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Somewhat fitting with this being graduation season. Yesterday’s TPC piece on schooling, part one of two:

The top ten schools in several categories are front and center in the USN report. There is other good performance outside the upper extreme, such as one school I found in a large Floridian city: 96% graduation rate; 64.4% college readiness; 84% AP participation with 69% success; and 71% reading and 66% math proficiency.

That school ranks 29th among all Florida schools and 343rd in the nation. However, this “best” school still graduates 96% of students when 29% are not reading at the level and 34% have trouble with arithmetic. It makes one wonder. It should make one suspicious.

Then, there are the “worst” schools. I skewered them recently in a related article. Please pardon any caustic effect therein. The worst offender districts spend more money than the average while delivering single-digit proficiency results. I think it’s safe to say “fraud” again.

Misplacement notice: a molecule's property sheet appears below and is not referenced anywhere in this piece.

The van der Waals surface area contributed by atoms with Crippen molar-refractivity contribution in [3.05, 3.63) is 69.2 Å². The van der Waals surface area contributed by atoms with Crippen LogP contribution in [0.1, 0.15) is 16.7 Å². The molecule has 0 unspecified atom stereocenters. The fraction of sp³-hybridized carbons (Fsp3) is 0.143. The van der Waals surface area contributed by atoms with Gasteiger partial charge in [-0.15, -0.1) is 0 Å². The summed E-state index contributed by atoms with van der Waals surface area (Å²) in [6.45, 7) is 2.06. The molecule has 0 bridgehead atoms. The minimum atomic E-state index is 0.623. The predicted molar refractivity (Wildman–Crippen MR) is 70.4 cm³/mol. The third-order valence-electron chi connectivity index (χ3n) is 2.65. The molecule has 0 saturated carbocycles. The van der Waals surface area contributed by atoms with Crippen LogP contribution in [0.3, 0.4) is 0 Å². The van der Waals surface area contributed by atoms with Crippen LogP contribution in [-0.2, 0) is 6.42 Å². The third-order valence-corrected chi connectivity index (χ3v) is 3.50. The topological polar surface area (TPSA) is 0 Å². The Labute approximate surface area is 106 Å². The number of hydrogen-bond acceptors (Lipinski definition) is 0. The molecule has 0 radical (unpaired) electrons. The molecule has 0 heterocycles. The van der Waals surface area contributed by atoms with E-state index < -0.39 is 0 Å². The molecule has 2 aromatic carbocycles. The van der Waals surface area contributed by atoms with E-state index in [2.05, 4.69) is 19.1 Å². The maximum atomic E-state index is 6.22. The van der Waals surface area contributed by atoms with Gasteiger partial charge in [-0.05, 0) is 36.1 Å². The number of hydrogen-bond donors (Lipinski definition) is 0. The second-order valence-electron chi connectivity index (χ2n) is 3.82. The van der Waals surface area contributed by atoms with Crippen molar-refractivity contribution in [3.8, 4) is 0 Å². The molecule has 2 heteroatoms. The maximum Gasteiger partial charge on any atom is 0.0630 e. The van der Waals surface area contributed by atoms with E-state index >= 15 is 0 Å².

The situation, the fraud is much worse than just poor test results. The whole basis and structure of the public schools in this country is so out of touch with American values that placing children in many or most of our schools is tantamount to child abuse. Seriously. The American model, in many states, is built on the fraud and historic bigotry of Blaine Amendment meddling. A beginning based on hating Catholics. Then, segregation and the hampering of black achievement. Next, integration, both of students and of plans to lower expectations and results. No free thinking citizens produced, just barely competent and obedient worker drone units. That was then. Now, the schools have become prisons.

I’ve been to more than a few schools recently. And I’ve been in more jails and prisons (on professional business…) than the average. There really is little difference. To convert a prison into a school, just add some desks. To make a school into a literal prison, just add bars to the windows. Beyond the physical similarities, there is congruence in the treatment of the inmates. And, in many places, the students literally have fewer rights, less freedom that prisoners of war under the Geneva Convention. Click here, read, and think about the application of these principles to your child’s school: Basic Rules and Protocols. In addition to suspicious, you should now be getting angry.

READ THE WHOLE ARTICLE AT TPC

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